What is VIM?

Vim is a MODAL text editor that you can use without a pointing device.

Why Use VIM?

Using a pointing device - a touch-pad or mouse - is more intuitive and so easier to begin with. But having to switch between pointing/selecting and typing adds an overhead. This over-head is probably not significant when you are first learning to code, because most of your time will be spent working out what to type, not typing. As you get more proficient, though, you will want to be able to move text around as fast as possible, as soon as you realise where it needs to go or how it needs to change. In general, there is no doubt that being able to do everything from the keyboard will make you much faster.

Learning VIM

Learning VIM is a lot like learning to touch-type when you're already "fast enough" with two fingers. It can be hard to make yourself do it the 'right' way and, at first at least, you'll actually be slower, not faster. There is a bit of an over-head in using the VIM commands until you're somewhat proficient.

One way to overcome this barrier, to some extent, is to apply the vim key-bindings to an editor that you're already familiar with and use it as an addition to what you already do.

See where it might be able to make you faster.

Then, play around with the native version.

Consider the relative size of the two programs.


The most important thing to realise about VIM is that there are several different modes that it can be in and the effect of pressing keys is different depending on which mode it's in. This is necessary so that we can use the same keys for entering text or navigating and editing.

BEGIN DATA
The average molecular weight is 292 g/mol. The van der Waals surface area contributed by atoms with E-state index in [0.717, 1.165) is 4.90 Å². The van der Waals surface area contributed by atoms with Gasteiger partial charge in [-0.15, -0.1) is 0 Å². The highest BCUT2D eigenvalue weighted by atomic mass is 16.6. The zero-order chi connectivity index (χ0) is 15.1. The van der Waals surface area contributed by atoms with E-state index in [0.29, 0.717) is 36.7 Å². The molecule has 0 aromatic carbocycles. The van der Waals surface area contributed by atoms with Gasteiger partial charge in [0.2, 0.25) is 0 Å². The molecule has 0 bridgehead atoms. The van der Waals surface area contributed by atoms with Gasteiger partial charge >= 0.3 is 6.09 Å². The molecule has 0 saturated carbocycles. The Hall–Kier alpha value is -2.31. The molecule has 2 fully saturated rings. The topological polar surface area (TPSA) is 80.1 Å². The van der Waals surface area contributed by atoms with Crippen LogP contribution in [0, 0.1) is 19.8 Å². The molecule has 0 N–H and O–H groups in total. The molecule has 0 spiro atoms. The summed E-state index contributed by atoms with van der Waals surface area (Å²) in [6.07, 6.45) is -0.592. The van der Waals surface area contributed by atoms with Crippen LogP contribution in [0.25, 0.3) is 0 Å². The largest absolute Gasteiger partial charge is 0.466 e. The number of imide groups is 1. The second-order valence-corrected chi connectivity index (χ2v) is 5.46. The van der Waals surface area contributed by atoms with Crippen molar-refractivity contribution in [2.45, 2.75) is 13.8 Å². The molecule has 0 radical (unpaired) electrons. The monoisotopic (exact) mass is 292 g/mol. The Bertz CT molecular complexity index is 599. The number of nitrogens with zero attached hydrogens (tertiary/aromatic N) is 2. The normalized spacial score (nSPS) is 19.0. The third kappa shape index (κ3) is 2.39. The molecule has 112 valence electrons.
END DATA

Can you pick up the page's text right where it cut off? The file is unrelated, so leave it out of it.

The current mode is always displayed at the bottom of the editor window.

VIM starts off in NORMAL MODE and this mode is used for navigating the document. Pressing keys won't immediately start entering text as you might expect. Instead

Moving Around

I don't think this is too crazy - and it makes sense of what we're trying to do, which is basically to achieve all possible editing tasks, in as few key-presses as possible, those keys being as close to the middle of the keyboard as possible.

So, we can use the arrow-keys to move around, but we can also use the keys h, j, k, l to do the same. This is precisely so that we don't have to move our hands from a normal typing position to be able to move around our files.

It wouldn't be very efficient to move one place at a time wherever we wanted to go, but how are we going to scroll or click on a new place without using a mouse? We're not. Instead there are keyboard shortcuts that will jump the cursor to a new place in the file.

There are lots of such key combinations and most vim tutorials start to explain at least some of them at this point.

Insert and Append

The most obvious thing you're going to want to do is add and remove text from a file.

The easiest way to do that is to put the editor into "Insert" mode, by pressing I - you should see the mode displayed at the bottom of the screen change to INSERT.

Undo and Re-do

In NORMAL mode, pressing u will undo the last action.

Saving and Quitting

In NORMAL mode, pressing : gives you a prompt at the bottom of the screen, where you can type file-commands.

Pressing q and return will try to quit the file. If there are unsaved changes, you won't be allowed to quit the file, but will instead be prompted to save.

E37: No write since last change (add ! to override)

To save your file, get to the : prompt and type w (followed by return)

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